01 July 1997
4-2. PILE INSTALLATION. Installation of the production piles, those piles that are intended to support the
structure under construction, will be monitored and records kept to provide data to assess the capacity and
quality of the pile foundation.
a. Pile Driving Records. A complete pile driving record will be prepared for each pile driven to its
embedment depth. These records provide important data concerning the nature of the soils that are
penetrated, provide evidence of any soil disturbance that is a result of driving, and indicate the penetration
resistance. The penetration resistance, pile driving analyzer data recorded during driving of indicator and
some of the production piles, and recorded later during restrikes, can be analyzed to assess the driving
stresses, capacity, and quality of the pile.
(1) Impact Hammers. The make, model, energy, stroke, pile, and hammer cushions should all
be recorded on the header portion of the record. The remaining portion of the pile driving record is used to
record the penetration resistance (blows applied to the pile within a unit distance such as 1 foot.
(a) A wave equation analysis should be performed if blow counts that are recorded are not
similar to those observed during driving and restrike of the indicator piles at the start or prior to construction.
(b) The blow counts should be plotted as a function of depth to determine depths where the
soil may be strongest and to indicate if the pile had been driven to the proper embedment depth and
(c) The average blow count should be computed for each pile and the average of each pile
plotted versus time. This plot will indicate if the penetration resistance is changing as additional piles are
installed. Increases in the penetration resistance with time may indicate that the soil is getting stronger,
perhaps from densification of the soil as a result of driving. Increasing penetration resistance with time may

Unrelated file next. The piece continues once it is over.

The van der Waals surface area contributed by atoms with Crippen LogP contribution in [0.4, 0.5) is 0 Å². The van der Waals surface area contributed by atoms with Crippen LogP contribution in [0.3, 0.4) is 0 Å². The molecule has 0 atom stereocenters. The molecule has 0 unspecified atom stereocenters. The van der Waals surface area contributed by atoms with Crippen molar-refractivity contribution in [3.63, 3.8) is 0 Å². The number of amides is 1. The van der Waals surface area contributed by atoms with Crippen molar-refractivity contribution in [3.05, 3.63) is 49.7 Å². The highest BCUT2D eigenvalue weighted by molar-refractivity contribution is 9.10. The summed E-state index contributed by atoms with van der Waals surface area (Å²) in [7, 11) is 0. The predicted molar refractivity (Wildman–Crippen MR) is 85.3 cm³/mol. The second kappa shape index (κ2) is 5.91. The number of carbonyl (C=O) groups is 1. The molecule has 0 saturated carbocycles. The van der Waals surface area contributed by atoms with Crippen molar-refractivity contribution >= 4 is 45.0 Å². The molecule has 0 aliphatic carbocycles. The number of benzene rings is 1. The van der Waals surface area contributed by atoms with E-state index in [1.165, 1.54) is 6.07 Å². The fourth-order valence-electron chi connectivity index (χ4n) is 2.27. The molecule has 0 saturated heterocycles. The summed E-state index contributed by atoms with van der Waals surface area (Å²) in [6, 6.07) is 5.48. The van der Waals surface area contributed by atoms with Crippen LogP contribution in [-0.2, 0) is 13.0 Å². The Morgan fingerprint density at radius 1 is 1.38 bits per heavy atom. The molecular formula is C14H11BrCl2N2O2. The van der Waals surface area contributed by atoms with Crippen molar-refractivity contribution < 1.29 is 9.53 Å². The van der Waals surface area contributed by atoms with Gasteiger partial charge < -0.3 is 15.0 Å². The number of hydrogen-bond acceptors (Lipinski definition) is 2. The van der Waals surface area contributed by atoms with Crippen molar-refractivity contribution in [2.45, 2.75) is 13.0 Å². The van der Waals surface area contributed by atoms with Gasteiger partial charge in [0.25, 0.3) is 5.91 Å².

also indicate a temporary drop in pore water pressure as a result of the disturbance of dense sands or stiff
clays. Decreases in the penetration resistance with time may indicate driving into weaker soil or perhaps
the temporary buildup of excess pore pressures if the soils are loose and fine grained with low permeability.
(d) Abrupt changes in penetration resistance will be investigated to determine the cause.
Abrupt changes can indicate a variety of problems that will cause the pile to be rejected. The pile should be
replaced if driving damaged the pile. The installation equipment may have to be changed to install a
different type of pile and pile length.
(2) Vibratory Drivers. The make, model, weight, dynamic force, frequency or range of
frequencies, maximum eccentric moment, and clamping method will be recorded on the form. The
remaining portion of the form will be used to record the depth, the time to reach a given depth, and the
(a) The ultimate piling capacity cannot yet be determined from vibratory driver records. An impact
hammer is required to drive the pile to the embedment depth.
(b) A static load test is typically required to verify that vibratory driven piles have adequate pile
capacity. Specifications should require a static load test for each type of pile and soil.
(c) Steel H-piles and pipe piles can be easily clamped to a vibratory driver. Concrete and timber
piles may require bolts to secure the vibratory driver.
(d) The vibratory driver is nearly always the most efficient tool for extracting a pile and should be
used for steel, wood, or concrete. The vibratory driver first breaks the pile loose from the soil and then extracts
the pile. A line attached directly to the pile can aid extraction when the pile is too heavy for the driver.